Purpose: Oligoprogression, defined as limited sites of progression on systemic therapy, in patients with metastatic renal cell carcinoma (mRCC) is not uncommon, possibly because of inter- and intratumoral heterogeneity. We evaluated the effect of stereotactic ablative radiation therapy (SAbR) for longitudinal control of oligoprogressive mRCC. Methods and Materials: Patients with extracranial mRCC were included in this retrospective analysis if they progressed in ≤3 sites on systemic therapy while demonstrating response/stability at other sites and received SAbR to all progressing sites without switching systemic therapy. Our primary endpoint was modified progression-free survival (mPFS), which we calculated from the start of SAbR to the start of a subsequent systemic therapy, death, or loss to follow-up. Results: We identified 36 patients with a median follow-up of 20.4 months (interquartile range, 10.9-29.4). Forty-three sites were treated with SAbR with a median dose of 36 Gy (range, 18-50) in 3 fractions (range, 1-5). Median time to SAbR from the start of systemic therapy was 11.4 months (interquartile range, 6.1-17.1). Median mPFS was 9.2 months (95% confidence interval [CI], 5.9-13.2). Patients receiving SAbR while on immunotherapy exhibited a longer median mPFS (>28.4 months, log-rank P =.0001) than patients not on immunotherapy (9.2 months). Median overall survival from SAbR administration was 43.4 months (95% CI, 21.5-not Reached). The 1-year local control rate was 93% (95% CI, 78.7-97.5). Most SAbR-related toxicities were grade 1 to 2 (33% of patients), with one grade 5 hemoptysis event possibly related to SAbR or disease progression. Conclusions: SAbR has the potential to extend the the duration of current systemic therapy for selected patients with mRCC, preserving subsequent therapies for later administration possibly enabling longer treatment duration.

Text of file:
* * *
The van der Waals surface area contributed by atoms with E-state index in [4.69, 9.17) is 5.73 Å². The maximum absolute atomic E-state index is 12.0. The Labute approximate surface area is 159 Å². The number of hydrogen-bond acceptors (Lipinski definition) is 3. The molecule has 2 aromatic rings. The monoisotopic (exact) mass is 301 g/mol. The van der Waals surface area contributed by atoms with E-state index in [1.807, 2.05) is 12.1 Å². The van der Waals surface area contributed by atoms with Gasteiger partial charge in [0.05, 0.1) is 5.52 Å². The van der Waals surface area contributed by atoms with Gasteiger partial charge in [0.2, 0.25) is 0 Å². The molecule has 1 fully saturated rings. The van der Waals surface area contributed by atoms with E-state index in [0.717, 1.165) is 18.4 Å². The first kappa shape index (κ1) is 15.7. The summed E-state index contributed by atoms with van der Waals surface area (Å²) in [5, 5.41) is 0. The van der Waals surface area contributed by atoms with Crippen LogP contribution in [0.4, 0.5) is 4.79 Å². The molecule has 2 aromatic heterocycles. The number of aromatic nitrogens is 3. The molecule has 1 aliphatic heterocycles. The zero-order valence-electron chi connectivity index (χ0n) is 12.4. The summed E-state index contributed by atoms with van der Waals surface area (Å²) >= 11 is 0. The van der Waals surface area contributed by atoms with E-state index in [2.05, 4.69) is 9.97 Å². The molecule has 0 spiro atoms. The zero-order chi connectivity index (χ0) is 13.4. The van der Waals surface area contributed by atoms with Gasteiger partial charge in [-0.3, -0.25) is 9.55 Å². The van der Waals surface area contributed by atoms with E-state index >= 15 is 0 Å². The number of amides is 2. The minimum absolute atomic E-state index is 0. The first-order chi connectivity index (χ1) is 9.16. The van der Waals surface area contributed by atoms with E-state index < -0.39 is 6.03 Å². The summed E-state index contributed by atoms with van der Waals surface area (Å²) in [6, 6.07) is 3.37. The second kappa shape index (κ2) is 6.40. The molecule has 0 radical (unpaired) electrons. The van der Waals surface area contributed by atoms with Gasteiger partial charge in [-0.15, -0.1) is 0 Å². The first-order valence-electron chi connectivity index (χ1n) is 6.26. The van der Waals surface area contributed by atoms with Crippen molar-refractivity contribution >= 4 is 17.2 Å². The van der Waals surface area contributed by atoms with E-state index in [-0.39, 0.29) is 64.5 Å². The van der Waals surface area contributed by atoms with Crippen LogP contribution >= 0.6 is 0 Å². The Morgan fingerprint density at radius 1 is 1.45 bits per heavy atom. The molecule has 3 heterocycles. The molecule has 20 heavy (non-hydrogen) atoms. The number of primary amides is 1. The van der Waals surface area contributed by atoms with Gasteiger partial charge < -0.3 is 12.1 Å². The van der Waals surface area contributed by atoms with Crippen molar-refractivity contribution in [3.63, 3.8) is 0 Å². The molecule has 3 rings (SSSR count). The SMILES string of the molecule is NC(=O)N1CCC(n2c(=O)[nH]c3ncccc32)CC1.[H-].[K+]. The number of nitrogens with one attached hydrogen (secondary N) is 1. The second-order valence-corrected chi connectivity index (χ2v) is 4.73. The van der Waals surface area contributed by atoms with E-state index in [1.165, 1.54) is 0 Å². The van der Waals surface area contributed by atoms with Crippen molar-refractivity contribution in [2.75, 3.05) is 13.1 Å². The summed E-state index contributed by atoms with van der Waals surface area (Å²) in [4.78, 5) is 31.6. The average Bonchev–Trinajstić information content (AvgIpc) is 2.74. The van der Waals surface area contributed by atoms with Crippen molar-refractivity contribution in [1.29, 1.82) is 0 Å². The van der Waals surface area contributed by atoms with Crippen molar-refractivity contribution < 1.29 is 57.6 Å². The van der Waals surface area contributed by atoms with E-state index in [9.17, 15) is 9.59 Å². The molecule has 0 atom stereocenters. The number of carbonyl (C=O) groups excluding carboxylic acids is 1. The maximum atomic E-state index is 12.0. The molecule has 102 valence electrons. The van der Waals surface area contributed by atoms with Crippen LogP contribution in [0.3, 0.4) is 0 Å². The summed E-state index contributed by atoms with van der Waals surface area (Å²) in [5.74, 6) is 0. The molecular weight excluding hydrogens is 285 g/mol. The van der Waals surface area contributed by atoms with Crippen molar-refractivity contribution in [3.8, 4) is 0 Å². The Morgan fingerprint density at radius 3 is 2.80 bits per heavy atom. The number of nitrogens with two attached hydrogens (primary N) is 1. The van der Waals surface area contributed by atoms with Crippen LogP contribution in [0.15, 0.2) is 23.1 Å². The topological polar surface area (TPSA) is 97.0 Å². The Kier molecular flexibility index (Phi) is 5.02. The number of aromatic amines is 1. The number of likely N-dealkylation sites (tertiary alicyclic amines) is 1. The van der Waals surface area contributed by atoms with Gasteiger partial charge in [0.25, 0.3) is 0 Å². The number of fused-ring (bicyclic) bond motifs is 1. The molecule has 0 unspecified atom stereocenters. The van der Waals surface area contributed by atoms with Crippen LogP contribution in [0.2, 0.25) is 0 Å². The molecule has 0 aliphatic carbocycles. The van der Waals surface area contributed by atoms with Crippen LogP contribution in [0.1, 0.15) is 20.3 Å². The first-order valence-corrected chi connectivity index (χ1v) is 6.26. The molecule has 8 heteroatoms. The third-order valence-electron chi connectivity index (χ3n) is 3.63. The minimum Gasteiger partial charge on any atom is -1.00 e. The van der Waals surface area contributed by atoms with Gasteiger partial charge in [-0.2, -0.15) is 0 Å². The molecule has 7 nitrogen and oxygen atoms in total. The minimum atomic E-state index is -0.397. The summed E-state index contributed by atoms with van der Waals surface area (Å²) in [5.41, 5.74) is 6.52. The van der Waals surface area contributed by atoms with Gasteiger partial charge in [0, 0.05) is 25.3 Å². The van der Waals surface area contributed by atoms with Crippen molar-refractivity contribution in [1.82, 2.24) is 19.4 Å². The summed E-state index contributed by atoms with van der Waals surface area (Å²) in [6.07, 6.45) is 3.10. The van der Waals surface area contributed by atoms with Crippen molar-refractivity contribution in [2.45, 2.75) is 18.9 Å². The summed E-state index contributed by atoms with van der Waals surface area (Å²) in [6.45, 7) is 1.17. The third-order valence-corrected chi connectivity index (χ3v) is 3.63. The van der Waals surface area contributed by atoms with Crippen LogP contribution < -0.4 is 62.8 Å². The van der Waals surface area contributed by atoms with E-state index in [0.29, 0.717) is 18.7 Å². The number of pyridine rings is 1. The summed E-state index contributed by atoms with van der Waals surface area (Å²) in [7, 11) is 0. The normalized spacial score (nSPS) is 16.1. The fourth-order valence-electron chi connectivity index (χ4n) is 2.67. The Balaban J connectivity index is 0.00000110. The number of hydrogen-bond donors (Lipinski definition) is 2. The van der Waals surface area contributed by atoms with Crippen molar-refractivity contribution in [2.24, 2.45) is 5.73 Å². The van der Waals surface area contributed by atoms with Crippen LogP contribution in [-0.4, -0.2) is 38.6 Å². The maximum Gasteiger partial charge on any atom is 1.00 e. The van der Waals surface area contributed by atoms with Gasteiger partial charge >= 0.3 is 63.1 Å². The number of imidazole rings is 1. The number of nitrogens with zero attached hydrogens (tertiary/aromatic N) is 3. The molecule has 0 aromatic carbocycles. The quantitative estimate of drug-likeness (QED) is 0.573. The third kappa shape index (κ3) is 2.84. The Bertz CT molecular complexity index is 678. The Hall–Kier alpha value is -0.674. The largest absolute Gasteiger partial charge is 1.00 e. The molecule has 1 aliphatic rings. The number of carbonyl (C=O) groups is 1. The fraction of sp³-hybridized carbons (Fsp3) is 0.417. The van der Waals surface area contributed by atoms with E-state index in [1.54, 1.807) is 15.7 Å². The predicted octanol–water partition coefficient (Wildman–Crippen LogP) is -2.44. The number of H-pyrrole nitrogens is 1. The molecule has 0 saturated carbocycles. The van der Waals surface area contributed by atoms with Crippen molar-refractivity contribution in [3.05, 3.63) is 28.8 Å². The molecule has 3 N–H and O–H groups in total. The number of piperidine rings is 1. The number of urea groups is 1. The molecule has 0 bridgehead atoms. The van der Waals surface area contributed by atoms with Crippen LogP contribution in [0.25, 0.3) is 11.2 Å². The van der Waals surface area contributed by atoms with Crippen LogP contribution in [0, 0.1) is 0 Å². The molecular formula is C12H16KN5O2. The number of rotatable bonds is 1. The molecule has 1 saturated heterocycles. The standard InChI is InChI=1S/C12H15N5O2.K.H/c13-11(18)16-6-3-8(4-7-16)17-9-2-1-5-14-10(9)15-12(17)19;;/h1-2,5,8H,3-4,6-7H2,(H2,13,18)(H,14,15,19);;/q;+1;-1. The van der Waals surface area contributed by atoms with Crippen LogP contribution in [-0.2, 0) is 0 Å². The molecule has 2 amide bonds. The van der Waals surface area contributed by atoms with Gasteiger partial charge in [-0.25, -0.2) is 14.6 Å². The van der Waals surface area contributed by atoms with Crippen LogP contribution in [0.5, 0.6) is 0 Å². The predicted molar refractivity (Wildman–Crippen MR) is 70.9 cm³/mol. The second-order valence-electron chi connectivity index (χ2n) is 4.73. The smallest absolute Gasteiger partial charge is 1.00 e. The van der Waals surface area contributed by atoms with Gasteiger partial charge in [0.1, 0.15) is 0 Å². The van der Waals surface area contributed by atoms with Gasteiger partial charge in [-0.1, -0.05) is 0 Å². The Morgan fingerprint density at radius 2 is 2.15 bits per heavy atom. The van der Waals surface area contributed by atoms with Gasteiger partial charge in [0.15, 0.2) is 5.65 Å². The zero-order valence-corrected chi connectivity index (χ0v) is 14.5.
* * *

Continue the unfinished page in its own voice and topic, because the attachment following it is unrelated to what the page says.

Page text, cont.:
ASJC Scopus subject areas
- Radiology Nuclear Medicine and imaging